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AMHERST — Prior to his arrival at the University of Massachusetts, Maxie Esho can’t remember playing in a basketball game that tipped off with him sitting on the bench. He was on the floor, among the starting five, every time.

Since joining the Minutemen, though, Esho has been nowhere but the bench at the beginning of every game. Assuming he doesn’t start Saturday when the 21st-ranked Minutemen play at Saint Joseph’s — safe assumption — it will be the 91st consecutive college game Esho has appeared in a reserve role.

Envy is the last thing on Esho’s mind, however. Being the Minutemen’s sixth man is a role the redshirt junior has embraced. Looking at the impact he’s made this season, it’s also one in which Esho has excelled.

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“Winning is what’s important. Whatever we’ve got to do for us to win, if Coach [Derek] Kellogg thinks me coming off the bench helps with that, then that’s what I’m going to do,” Esho said before a practice this week at the Mullins Center. “I’m happy with my role.”

The way Esho has been playing, it might be tempting for Kellogg to slip him into the starting lineup. Across the board, Esho’s numbers are the best he’s had in his two-plus seasons at UMass. Even after a disappointing game in Wednesday’s 78-65 loss at St. Bonaventure — 3 points, 1 rebound, and 5 fouls in 17 minutes — Esho is scoring 8.6 points per game, grabbing 5.3 rebounds, and shooting 56 percent from the field. Those figures are among the top five on the team in each category. Except Esho isn’t among the first five.

“I think every kid goes through the starter mentality of wanting to have their name called, but I think he’s matured since he’s gotten here. What used to be looked at maybe as ‘I’m not a starter’ is now ‘I’m one of the most important guys on this team for my role,’ and he’s embraced that,” Kellogg said.

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Despite not starting, Esho is still seeing the court plenty. He’s averaging 21.5 minutes per game, also a career best, and is almost always the first UMass substitute, checking in for either Raphiael Putney or Sampson Carter. If it’s not Esho first off the bench, it’s Trey Davis, who was one of the few bright spots at St. Bonaventure, scoring a career-high 18 points; Davis averages 8.0 points.

Why isn’t Esho starting? Putney (6 feet 9 inches) and Carter (6-8) are similar in height to the 6-8 Esho, they play the same position, and they’re both redshirt seniors, spending their fifth year with the UMass program. Both are also producing, with Carter averaging 10.8 points and 4.9 rebounds per game, and Putney 10.7 points and 4.6 rebounds.

Whenever Kellogg and Esho talk about why he’s not starting — there have been a few cordial conversations on the subject — what’s quick to be mentioned is who else is on the roster.

“He realizes that he’s really a sixth starter for us, that him, Sampson, and Putney are pretty much interchangeable, and that I could start any one from that combination,” Kellogg said. “I think he realizes that those guys are a year older, and that his starting time will come. But right now he’s playing really well coming off the bench.”

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There it is, probably the biggest reason why Esho sits at the start. Kellogg likes the enthusiasm Esho brings to the court when he finally gets the call. Sunday’s home win over Fordham was just the latest example. UMass was sluggish early, and trailed, 7-0, when Esho entered. He scored the first 4 points for the Minutemen, just the kind of spark needed in what became a 38-point victory. Esho finished with 10 points, the fifth time over an eight-game stretch in which he cracked double figures, when he shot 65 percent from the field (33 for 51).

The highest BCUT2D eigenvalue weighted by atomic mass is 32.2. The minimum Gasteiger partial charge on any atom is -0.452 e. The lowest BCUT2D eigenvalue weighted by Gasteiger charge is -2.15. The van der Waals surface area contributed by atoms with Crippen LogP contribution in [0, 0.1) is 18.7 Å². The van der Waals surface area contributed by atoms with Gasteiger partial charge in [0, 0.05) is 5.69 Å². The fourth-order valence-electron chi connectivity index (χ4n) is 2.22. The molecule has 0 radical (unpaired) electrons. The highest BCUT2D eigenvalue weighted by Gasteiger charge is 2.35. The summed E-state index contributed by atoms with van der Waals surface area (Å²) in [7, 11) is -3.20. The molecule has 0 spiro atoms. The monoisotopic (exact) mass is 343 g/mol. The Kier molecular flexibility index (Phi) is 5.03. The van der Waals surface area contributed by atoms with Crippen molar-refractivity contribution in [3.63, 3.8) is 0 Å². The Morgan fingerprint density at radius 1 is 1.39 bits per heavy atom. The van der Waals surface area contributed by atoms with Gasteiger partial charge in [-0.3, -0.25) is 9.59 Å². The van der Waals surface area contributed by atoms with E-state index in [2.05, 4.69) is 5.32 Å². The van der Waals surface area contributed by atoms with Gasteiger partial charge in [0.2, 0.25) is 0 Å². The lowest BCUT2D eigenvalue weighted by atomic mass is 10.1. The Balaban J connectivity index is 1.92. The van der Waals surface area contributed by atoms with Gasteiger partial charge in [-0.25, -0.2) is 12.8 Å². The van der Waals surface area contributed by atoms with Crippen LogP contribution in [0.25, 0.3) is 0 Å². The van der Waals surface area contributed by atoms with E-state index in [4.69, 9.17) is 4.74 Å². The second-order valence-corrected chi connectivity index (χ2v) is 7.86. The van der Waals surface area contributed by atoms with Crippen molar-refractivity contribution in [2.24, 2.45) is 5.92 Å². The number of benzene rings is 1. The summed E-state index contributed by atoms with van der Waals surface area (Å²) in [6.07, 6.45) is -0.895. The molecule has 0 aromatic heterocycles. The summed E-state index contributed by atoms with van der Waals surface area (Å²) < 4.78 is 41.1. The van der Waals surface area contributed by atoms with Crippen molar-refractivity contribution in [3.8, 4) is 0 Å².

“We need him to bring that energy. If the starters lack it, then it gives us energy to pick up the slack that we had been missing,” said Putney, who was Esho’s roommate for two years and followed a similar career path in his first few seasons at UMass: redshirt year, then sixth man. “He’s the type of player that can do everything for us, especially defensively.’’

From his vantage point on the bench, Esho watches the action, looking for ways to have success once he comes in. He studies the defense for seams and breakdowns, and observes how the opponent is attacking the dangerous UMass press, since Esho will play an important role at the top of it.

“I pay attention to the game, I pay attention to the flow of the game and what’s going on, and I pay attention to what’s needed,” Esho said. “A three might get somebody else going, but a steal, some rebounds, a nice block, forcing a 10-second call, those are the type of things that get me going.”

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In addition to his scoring, Esho has taken a shine to some of the game’s grittier stats. He’s second on the team in blocks and offensive rebounds, and third in steals.

“To me, those are hustle stats, those are game-winning-play stats,” Kellogg said.

There may come a day when Esho finally starts for the Minutemen. Kellogg is hoping it’s not this season; with a 17-3 record, a national ranking (at least for a few more days), and a chance to make some noise in the Atlantic 10 and beyond, the roles that have been solidified seem to be working well. The same five have started all 20 games, and Esho and Davis are the two primary subs.

Three of the five starters are seniors, so Esho’s first college start could be coming.

“I’d be OK with that,” Esho said. “It’s been a long process, but now that I’m finally used to it, I’m going to do what Coach Kellogg wants. If he asks me to start, I’ll start.”


Michael Whitmer can be reached at mwhitmer@globe.com. Follow him on Twitter @GlobeWhitmer.